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What You Don’t Know Can Hurt You: Illogical dimensions to being a woman scientist.


By Kristy Dyer

Kristy Dyer is in her last year of Ph.D. research at North Carolina State University and will be starting
an NSF Fellowship in Fall 2001 at National Radio Astronomy Observatory. She is an alumna of Mt.
Holyoke. She studies thermal and non-thermal X-ray emission in supernova remnants. This article
originated in a talk given to the 2001 Invitational Conference on K-12 Outreach from University
Science Departments sponsored by the NCSU Science House and the Burroughs Welcome Fund.

June 2001

FOR THE NEXT FEW MINUTES I want to you regard me as an escapee from the
hard-science zoo. I’ll report on the conditions, hopefully finishing before the zookeepers
note my absence and come after me with nets. The following is my own experience and it
should not be assumed that I speak for all zoo animals.


Certain people (men and women) are drawn to the hard sciences (by which I mean math, physics,
chemistry and engineering). The scientific ideals we picked up as we struggled through our classes were worthy and principled. We are detached, we are skeptical, we offer our results up for peer review, our truths can be replicated.


There is a long and noble history of science — we trace our roots back to Aristotle (the use of
logical deduction) and Galileo (experiments under controlled conditions). Newton decreed
nature could be described by mathematics (although he had to invent the mathematics to do
it). Descartes gave us Cartesian reductionism, which among other things specifies that causes
can be unambiguously separated from effects. Bacon laid the ground rules for the scientific
method, recording observations in an impartial and totally objective way without prior prejudice.


I want to point out that none of the above actually prohibits women or minorities from
succeeding in science. This is a noble and highminded set of rules for making sense of the
universe. This is why I fell in love with science. This is unfortunately not the way science is done.
It turns out that science has a culture. Karl Popper, a philosopher of science, found that in
fact it is not possible to be totally objective: decisions about what is a relevant observation are
influence by background assumptions — in fact, context matters!


“Paradigms Lost” by John Casti gives the following simple example. A series of numbers is
given {1, 2, 4, 8} where the “correct” continuation of the series depends on the context: 16, 32,
128 (doubling), or 9, 11, 15 (differences in original sequence), or “Who Do We Appreciate!”
which is certainly correct if the context is high school sports.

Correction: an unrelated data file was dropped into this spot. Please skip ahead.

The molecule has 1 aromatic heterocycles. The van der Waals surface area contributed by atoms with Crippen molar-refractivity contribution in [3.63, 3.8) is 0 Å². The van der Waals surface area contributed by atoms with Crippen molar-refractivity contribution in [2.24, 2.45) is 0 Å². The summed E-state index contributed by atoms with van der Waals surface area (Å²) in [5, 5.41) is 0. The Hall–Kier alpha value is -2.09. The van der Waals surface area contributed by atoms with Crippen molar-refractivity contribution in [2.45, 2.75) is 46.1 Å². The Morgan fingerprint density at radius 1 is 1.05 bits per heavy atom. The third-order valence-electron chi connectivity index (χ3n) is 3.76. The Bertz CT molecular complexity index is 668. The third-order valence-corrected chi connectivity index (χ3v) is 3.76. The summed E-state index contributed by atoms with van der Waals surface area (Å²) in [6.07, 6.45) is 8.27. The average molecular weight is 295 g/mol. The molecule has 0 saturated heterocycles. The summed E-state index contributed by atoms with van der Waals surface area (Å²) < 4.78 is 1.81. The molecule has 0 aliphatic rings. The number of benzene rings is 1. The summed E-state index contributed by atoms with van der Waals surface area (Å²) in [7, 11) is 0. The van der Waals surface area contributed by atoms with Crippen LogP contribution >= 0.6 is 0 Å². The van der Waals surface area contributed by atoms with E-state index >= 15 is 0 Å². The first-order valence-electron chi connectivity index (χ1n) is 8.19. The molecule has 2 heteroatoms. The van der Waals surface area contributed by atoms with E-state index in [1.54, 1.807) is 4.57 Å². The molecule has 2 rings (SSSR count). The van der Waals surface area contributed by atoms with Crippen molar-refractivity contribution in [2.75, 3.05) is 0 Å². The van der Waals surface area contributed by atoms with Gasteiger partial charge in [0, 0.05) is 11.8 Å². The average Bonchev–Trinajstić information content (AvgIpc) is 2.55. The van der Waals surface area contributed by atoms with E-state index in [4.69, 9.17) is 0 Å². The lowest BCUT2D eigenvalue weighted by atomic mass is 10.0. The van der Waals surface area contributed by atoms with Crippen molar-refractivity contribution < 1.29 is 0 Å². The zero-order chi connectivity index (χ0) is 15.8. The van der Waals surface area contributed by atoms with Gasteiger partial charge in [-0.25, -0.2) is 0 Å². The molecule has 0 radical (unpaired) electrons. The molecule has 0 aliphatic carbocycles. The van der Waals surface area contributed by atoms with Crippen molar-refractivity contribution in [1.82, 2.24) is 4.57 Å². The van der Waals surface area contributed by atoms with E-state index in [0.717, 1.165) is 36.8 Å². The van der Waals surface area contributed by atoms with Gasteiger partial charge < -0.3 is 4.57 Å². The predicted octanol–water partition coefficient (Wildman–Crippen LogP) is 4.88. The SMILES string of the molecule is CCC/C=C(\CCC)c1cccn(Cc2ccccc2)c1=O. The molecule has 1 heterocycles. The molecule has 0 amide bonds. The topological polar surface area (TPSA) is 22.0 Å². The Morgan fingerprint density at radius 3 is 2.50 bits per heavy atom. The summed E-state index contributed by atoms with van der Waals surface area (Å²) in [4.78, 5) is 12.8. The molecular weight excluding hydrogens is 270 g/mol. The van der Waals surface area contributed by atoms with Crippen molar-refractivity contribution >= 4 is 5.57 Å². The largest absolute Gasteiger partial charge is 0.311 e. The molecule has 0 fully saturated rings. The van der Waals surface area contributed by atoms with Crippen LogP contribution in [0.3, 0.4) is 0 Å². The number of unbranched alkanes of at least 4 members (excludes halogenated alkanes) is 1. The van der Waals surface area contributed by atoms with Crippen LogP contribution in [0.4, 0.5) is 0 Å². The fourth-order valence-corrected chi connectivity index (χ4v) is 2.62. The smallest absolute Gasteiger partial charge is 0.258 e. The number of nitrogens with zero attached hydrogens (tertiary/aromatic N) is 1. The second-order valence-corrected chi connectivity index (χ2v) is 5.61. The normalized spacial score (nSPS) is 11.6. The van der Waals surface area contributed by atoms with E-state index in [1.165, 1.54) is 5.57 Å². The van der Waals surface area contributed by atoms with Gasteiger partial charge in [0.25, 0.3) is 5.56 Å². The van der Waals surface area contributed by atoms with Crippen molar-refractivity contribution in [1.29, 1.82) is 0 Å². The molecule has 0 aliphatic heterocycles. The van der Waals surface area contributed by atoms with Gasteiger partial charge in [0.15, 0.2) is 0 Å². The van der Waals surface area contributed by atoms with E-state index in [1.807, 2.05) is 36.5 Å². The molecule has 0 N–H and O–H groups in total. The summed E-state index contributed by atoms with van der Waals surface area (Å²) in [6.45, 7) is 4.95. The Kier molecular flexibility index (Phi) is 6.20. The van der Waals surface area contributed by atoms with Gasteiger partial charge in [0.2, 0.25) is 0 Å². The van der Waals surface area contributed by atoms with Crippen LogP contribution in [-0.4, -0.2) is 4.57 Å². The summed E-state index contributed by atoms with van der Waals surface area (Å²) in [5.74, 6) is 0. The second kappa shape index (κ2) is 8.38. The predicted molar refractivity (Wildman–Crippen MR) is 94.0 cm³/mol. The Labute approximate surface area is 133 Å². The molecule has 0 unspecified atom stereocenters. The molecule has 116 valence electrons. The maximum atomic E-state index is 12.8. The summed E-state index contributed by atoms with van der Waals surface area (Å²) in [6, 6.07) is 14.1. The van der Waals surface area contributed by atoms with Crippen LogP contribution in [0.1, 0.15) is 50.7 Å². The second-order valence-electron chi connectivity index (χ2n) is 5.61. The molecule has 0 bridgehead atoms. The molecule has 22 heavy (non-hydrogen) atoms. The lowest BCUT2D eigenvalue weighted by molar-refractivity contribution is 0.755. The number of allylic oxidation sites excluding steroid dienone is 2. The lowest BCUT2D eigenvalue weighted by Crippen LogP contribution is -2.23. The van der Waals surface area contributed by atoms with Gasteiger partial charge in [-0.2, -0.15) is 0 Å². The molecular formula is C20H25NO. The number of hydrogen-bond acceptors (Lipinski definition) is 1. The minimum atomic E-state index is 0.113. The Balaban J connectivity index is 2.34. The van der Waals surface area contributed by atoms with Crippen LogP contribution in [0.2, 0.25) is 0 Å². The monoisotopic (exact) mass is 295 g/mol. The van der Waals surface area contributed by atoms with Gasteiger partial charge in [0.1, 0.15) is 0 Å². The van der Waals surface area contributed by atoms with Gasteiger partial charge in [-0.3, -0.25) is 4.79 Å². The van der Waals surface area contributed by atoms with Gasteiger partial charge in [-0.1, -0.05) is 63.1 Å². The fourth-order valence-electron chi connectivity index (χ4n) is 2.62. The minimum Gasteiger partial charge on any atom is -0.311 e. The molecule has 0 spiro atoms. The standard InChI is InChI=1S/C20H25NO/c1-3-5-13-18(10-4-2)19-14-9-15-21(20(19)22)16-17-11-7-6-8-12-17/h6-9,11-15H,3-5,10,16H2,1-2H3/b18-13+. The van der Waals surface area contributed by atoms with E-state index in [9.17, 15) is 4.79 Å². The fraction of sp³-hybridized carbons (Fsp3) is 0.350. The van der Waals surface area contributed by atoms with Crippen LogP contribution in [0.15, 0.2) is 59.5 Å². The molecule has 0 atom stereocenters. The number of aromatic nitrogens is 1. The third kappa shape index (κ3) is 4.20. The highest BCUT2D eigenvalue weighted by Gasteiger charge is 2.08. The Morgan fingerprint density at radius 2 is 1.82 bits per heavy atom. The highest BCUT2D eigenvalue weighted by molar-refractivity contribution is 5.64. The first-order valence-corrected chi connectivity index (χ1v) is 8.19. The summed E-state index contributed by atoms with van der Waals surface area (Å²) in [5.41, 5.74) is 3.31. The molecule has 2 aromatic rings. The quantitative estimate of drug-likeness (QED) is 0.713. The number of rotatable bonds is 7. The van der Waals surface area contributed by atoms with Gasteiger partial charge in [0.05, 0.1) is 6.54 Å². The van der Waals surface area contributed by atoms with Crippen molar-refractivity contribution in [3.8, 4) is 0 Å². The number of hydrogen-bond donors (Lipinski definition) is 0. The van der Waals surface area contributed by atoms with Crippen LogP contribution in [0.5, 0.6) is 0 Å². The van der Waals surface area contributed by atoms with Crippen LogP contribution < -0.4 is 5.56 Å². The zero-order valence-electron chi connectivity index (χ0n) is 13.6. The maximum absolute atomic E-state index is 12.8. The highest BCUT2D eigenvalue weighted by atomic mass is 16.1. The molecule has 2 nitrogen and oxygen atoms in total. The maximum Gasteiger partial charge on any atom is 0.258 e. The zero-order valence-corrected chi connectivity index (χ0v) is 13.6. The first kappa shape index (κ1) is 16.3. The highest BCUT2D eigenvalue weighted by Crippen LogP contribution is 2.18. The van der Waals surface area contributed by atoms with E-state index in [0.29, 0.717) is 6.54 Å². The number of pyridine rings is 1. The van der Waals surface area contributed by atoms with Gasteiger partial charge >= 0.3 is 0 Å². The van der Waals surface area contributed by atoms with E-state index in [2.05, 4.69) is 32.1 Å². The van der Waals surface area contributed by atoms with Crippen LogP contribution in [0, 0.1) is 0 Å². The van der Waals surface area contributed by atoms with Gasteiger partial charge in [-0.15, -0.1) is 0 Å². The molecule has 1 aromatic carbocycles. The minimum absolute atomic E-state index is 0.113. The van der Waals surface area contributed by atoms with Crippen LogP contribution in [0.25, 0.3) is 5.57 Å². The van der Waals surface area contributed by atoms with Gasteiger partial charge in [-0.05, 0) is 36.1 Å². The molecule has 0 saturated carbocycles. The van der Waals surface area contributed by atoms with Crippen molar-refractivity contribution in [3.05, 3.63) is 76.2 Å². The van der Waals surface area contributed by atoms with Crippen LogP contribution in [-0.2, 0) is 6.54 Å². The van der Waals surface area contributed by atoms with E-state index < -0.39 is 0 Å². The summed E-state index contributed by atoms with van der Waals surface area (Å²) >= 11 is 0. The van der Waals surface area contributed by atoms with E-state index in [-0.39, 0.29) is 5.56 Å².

A second example comes from a former professor of mine. In an effort to bring everyday
science examples to a “physics for poets” class, he gave the following test question: “Why are
stop signs red?” To which a liberal art student answered, “So they can be easily seen.” He felt
that this showed up the impossibility of trying to teach non-science majors. (What he wanted was
an answer that discussed wavelength and reflected and absorbed light). It seemed to me
that the student had answered the question perfectly correctly in a different context.


Thomas Kuhn unearthed further evidence of this unexamined scientific culture. Most scientists have
heard of (and some have actually read) “The Structure of Scientific Revolution,”
which delineates the ways in which scientific progress is made, not according to or
within the accepted scientific method, but in a wider scientific culture where scientific paradigms are
broken, and then reformed.


In order to understand where these majestic rules break down, I’ve plotted the perceived “Progress of
women in science” (Figure 1). This figure has several interesting characteristics. It begins in the 1800’s (ancient history) with zero women in science. It then shows the situation improving as rapidly as possible (sounds like exponential growth to me) with equity either having been obtained in the last decade (independent of whatever decade we are in) or equity about to be obtained (before I reached graduate
school at the very latest).

One thing becomes immediately clear — if you think the progress has been an exponential
growth curve, clearly an overshoot (indicated by the dotted line) is likely — which explains why so
many men in science think we have overshot equity and women are now clearly being
preferred for jobs. A second possible curve (the lower dotted line) is the “S” curve beloved of